In the early years Johnny and his cousins raise oysters on Tisbury Great Pond. In 1972, Shirley starts making oyster stew for the friends, neighbors, and relatives who drop in on Christmas Day. The eldest attendees at those early parties have passed on, but their kids and grandkids are still coming; the babies and toddlers of the 1970s now have kids and grandkids of their own. The party now takes place at daughter Deb’s house — and yes, the recipe is included.

In the 1950s, the musically inclined of West Tisbury gather in each other’s living rooms to jam and play and sing. Now the children and grandchildren of the original “musicales” are singing and playing, in pickup bands, at the annual Ag Fair, and — in the case of granddaughter Katie — with the Boston Pops and in London. Worth noting is that at the first musicales, the men play and the women listen (and the kids often listen from the top of the stairs when they are supposed to be in bed). Now the musicians include daughter Deb, son Jack, and all three of Shirley’s granddaughters.

In addition to introducing, or re-introducing, the reader to its remarkable author, Looking Back offers an evolving picture of what Martha’s Vineyard has been about for the last several decades, and why so many of us want to keep it alive as something other than a tourist destination.

On the island, Looking Back is available at Edgartown Books and Bunch of Grapes Bookstore. (I think Bunch of Grapes does mail order, but its website doesn’t inspire confidence; better call first: 508-693-2291.) You can also order from the author for $30 (including shipping): Music Street Press, P.O. Box 51, West Tisbury, MA 02575.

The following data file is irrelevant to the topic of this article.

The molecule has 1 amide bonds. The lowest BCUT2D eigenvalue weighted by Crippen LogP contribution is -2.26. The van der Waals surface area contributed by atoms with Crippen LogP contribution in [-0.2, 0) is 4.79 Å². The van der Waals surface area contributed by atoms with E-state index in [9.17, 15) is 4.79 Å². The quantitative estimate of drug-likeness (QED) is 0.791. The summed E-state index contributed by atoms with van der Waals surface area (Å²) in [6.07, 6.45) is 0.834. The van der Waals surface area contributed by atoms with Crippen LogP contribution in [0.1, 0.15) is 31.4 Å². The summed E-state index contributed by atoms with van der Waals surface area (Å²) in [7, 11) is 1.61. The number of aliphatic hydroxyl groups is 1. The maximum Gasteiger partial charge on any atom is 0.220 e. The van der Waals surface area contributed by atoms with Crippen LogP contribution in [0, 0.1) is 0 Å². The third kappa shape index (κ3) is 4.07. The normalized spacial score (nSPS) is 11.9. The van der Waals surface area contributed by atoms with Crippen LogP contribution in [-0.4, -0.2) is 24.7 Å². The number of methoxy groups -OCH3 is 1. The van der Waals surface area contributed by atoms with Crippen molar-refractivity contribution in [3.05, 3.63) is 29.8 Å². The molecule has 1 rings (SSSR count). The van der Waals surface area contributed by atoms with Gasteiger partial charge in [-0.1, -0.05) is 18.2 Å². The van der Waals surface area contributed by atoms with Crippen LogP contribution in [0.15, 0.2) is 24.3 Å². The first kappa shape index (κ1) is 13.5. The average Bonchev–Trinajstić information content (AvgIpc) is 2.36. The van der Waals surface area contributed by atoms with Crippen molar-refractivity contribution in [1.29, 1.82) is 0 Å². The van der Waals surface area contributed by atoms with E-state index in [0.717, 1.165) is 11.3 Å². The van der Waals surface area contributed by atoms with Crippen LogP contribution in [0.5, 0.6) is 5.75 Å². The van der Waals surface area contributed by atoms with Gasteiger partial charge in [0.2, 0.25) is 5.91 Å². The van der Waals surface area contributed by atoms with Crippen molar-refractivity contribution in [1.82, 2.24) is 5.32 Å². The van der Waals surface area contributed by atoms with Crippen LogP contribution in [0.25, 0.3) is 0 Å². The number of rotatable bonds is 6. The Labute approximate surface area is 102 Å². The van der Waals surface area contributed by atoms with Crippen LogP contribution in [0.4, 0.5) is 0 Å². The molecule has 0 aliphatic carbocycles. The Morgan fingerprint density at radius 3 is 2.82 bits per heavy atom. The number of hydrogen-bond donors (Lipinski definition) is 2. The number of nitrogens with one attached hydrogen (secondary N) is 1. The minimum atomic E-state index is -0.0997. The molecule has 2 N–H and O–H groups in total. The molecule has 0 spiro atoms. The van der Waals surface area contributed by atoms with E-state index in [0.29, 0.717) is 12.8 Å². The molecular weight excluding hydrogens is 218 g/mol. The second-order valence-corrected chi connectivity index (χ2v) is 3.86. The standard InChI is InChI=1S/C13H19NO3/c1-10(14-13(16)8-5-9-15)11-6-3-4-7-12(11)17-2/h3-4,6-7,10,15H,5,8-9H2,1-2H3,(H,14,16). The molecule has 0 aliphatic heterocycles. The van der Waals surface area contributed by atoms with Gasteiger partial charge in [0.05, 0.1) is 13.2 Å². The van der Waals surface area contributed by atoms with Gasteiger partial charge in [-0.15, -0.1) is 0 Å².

P.S. In the interest of full disclosure, I’m in the Sunday night writers’ group with Shirley, and I copyedited Looking Back. Janet Holladay of the Tisbury Printer did a super job with the design and also helped organize the essays into a sequence that works wonderfully. This book is as island-grown as it gets!

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GRAPE JAM

Susanna J. Sturgis:

My friend up the road, mystery writer Cynthia Riggs, has started a blog about life in and around her corner of West Tisbury. So far she’s blogged about grapes, hops, getting old, writing mysteries, and the hen that stowed away in a car trunk. Don’t miss it!

Originally posted on Martha's Vineyard Mysteries:

This year we had a bonanza crop of grapes.

The grape arbor is next to the small studio where Lynn Christoffers, our resident photographer, lives and works. She’d been watching the grapes progress from blossoms to green marbles to fragrant purple gems. Yellow jackets were moving in to dine on the overripe ones.

“We need to harvest them soon,” she said.